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Natchitoches spectator. [volume] (Natchitoches, La.) 1867-18??, August 25, 1868, Image 1

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Htomer., L.
. "Bel ue, La., All be inesl
tY recie prompt d
1 . . a•t MSaw.
S,. brveport La.
wwaRBc .
SCARB S & Co.,
a Mercnants,
s3 Natchez street,
New Orleans. Ia.
4veances made on Oceignaents.
4 UnIon street, N.O.
Ch". IIesaier.
dt L&48S&BR.
eans.'-'.. Mero&..t.
118 Csroodelet street, N. O.
J. B. Richardson.
aa Oo mison Merobants, No.
Lb4qP*, Orldu
P.. U8rklge.
;7k 11 ACTO B S,
.a LH If~ga
Oum*L nt,1 D 10 0,
AO tO58,
Jobea X. Vrathw
Ch4· o !tm
1 -
hlS 11. 0.
I~ £ATP,
¾ o - immI
bae also n Jae copy 0`
theu re ol pu by the onven
t ion o g ortion upon all th
S... t 4Ue iLBol hih n olagitate the
. Au preaidis oeficer of that oon
to i am familiar with their scope
and import; as one of its members, .lam
a party to their termsr They are in ao
cord with my views, and I stand upon
them in the contest upon which we are
now entering; and I shall strive to carry
theta oat in fhtnre wherever I may he
placed, in political or private life. I
then stated I would send you' these
words of acceptance in a letter, ah is the
customary form.
I see io reason, upon reflection, to
ehange or qualitir the terms- bf 1y ap
proval of the resolutions of the' iven
tion. I have delayed the mere formal
aet of communicating to you in writing
what I thus publicly said, for the pur
pose of seeing what light the action of
Congress would throw upon the interests
of the country. Its acts, since the ad
journment of the convention, show an
alarm lest a change of political power
will give to the people what they ought
to have-a clear statement of wbht has
been done with the money drawn from
them during the: past eight years.
Thoughtful men feel that there have
been wrongs in the financial manage
ment which have bien kept from the
public knowledge. The congressional
party has not only allied itself with mil
itary power, which is to be brought to
bear directly upon the elections in many
States, but holds itself in perpetual
session with the avowed purpose of
making snch laws as it shall see ft.
In view of the elections which will
take place within a few weeks, It did,
therefore,.not adjourn, but took a recess
to meet again if its partisan interests
shall demand its reassembling. Never
before in the history of our country has
Congress thus taken a menacing atti
tude towards its electors. Under its in
fluenee some of the States organized by
its agents are proposing to deprive the
people of the right to vote for presiden
tial electors, and the first bold steps
have been taken to destroy the rights of
It is not strange, therefore, that
thoughtful men see in such action the
proof that there are, with those who
shape the policy of the Republican par
ty, motives stronger and deeper than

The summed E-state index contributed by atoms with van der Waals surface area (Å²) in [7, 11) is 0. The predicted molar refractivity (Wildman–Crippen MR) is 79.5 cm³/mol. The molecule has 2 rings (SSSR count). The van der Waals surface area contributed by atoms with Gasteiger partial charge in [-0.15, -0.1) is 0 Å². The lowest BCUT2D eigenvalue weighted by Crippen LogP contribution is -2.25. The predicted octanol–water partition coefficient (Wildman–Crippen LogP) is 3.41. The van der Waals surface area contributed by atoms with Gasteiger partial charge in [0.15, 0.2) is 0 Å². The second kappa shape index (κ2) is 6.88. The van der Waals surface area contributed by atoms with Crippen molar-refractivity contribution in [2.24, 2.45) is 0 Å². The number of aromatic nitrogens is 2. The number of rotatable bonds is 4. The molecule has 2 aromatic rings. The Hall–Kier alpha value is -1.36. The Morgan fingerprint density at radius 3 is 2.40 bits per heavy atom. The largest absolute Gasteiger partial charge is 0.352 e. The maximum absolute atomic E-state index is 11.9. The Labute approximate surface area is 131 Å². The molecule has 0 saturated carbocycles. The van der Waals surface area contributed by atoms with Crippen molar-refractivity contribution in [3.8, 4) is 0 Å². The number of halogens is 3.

the mere wish to bold political power;
that there is adread of some exposure
which drives them on to acts so desper
ate and so impolitic.
Many of the ablest leaders and jour
nals of the Republican party have open
ly deplored the violence of Congression
al action and its tendency to keep up
disoord in our country. The great in
terests of our Union demand peace, or.
der, and a return to those international
pursuits without which we cannot main
tain the faith or honor of our govern
meqt. The minds of business men are
perplexed by uncertainties; the hours of
toil of our laborers are lengthened by
the cost of living, made by the direct
and indifferent exactions of government;
our people are harrassed by thefrequent
demandusof the tax gatherer.
Without distinction of party there is
a strong feeling in favor of that line of
action which shall restore order and con
fdence, and shall lift off the burdens
which now binder and vex the industry
of the country. Yet, at this moment,
those in power have thrown into the
Senate ehamber and Congressional hall,
a new element of diseord and violence.
Men have been admitted as represents
tives of the Bouthern States, with the
declaration apon their lips, that they
cannot live in the States they claiehdm to
represetvt without milary wa tec hon"
These men are to make th
North as well as the South these men,
who, a few days .sr were seeking
suppliants., that Congres would give
them poer within their respecve
8tates, re to-dy thye eontrollers of the
action of tee bedia, nteg them
with minds fllned with questions and do
mands that Coagres shall look apon
the States fkom which they ooe pt is
edistldns of civil war; that the majori
tj of their population, embracing their
lateiemmes, must be treated as pubhle
oe~mlm that armies must be hSg. at
to,.etokpesgeps of tes Normth f d
r ietlad that the shall be o
pesao and ordera the South, save dist
uhle is s smade b the arbitxm Q powR
Every intaWgent mae kuows twa
lg aeoteoly olW their plusmaRslso--t -
Ua dn...a.mh b..a .shat th at omy-msrw
h will have,. in:
erein* afmajor